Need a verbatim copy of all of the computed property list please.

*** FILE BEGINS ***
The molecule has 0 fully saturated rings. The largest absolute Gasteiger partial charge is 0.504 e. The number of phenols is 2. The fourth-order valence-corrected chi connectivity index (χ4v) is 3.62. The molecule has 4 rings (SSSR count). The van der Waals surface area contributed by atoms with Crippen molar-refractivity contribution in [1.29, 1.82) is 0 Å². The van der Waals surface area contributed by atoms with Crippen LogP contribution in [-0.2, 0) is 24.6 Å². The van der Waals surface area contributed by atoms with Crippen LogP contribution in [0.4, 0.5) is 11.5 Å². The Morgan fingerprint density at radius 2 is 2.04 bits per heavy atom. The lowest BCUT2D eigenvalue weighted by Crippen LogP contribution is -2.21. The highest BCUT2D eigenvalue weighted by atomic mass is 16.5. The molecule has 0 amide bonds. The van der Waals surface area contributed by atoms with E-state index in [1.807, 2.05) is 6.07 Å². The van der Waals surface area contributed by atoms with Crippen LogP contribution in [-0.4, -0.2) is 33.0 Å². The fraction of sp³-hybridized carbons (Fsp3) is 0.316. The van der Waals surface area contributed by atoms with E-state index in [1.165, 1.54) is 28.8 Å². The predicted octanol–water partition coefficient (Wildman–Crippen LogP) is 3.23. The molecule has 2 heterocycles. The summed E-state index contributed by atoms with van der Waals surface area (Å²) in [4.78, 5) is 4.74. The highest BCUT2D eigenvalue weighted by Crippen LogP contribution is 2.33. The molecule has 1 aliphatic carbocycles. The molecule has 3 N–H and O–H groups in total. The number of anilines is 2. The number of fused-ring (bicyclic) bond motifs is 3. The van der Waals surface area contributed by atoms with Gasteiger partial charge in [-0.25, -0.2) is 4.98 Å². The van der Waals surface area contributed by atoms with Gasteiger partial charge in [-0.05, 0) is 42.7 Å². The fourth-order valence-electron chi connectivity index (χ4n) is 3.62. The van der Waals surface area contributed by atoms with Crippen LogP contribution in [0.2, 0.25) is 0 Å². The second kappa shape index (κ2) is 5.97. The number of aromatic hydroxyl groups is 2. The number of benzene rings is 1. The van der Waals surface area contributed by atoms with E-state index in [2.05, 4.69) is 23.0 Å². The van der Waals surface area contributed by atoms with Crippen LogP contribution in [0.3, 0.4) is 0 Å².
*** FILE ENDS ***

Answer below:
The molecule has 0 fully saturated rings. The largest absolute Gasteiger partial charge is 0.504 e. The number of phenols is 2. The fourth-order valence-corrected chi connectivity index (χ4v) is 3.62. The molecule has 4 rings (SSSR count). The van der Waals surface area contributed by atoms with Crippen molar-refractivity contribution in [1.29, 1.82) is 0 Å². The van der Waals surface area contributed by atoms with Crippen LogP contribution in [-0.2, 0) is 24.6 Å². The van der Waals surface area contributed by atoms with Crippen LogP contribution in [0.4, 0.5) is 11.5 Å². The Morgan fingerprint density at radius 2 is 2.04 bits per heavy atom. The lowest BCUT2D eigenvalue weighted by Crippen LogP contribution is -2.21. The highest BCUT2D eigenvalue weighted by atomic mass is 16.5. The molecule has 0 amide bonds. The van der Waals surface area contributed by atoms with E-state index in [1.807, 2.05) is 6.07 Å². The van der Waals surface area contributed by atoms with Crippen LogP contribution in [-0.4, -0.2) is 33.0 Å². The fraction of sp³-hybridized carbons (Fsp3) is 0.316. The van der Waals surface area contributed by atoms with E-state index in [1.165, 1.54) is 28.8 Å². The predicted octanol–water partition coefficient (Wildman–Crippen LogP) is 3.23. The molecule has 2 heterocycles. The summed E-state index contributed by atoms with van der Waals surface area (Å²) in [4.78, 5) is 4.74. The highest BCUT2D eigenvalue weighted by Crippen LogP contribution is 2.33. The molecule has 1 aliphatic carbocycles. The molecule has 3 N–H and O–H groups in total. The number of anilines is 2. The number of fused-ring (bicyclic) bond motifs is 3. The van der Waals surface area contributed by atoms with Gasteiger partial charge in [-0.25, -0.2) is 4.98 Å². The van der Waals surface area contributed by atoms with Gasteiger partial charge in [-0.05, 0) is 42.7 Å². The fourth-order valence-electron chi connectivity index (χ4n) is 3.62. The van der Waals surface area contributed by atoms with Crippen LogP contribution in [0.2, 0.25) is 0 Å². The second kappa shape index (κ2) is 5.97. The number of aromatic hydroxyl groups is 2. The number of benzene rings is 1. The van der Waals surface area contributed by atoms with E-state index in [2.05, 4.69) is 23.0 Å². The van der Waals surface area contributed by atoms with Crippen LogP contribution in [0.3, 0.4) is 0 Å².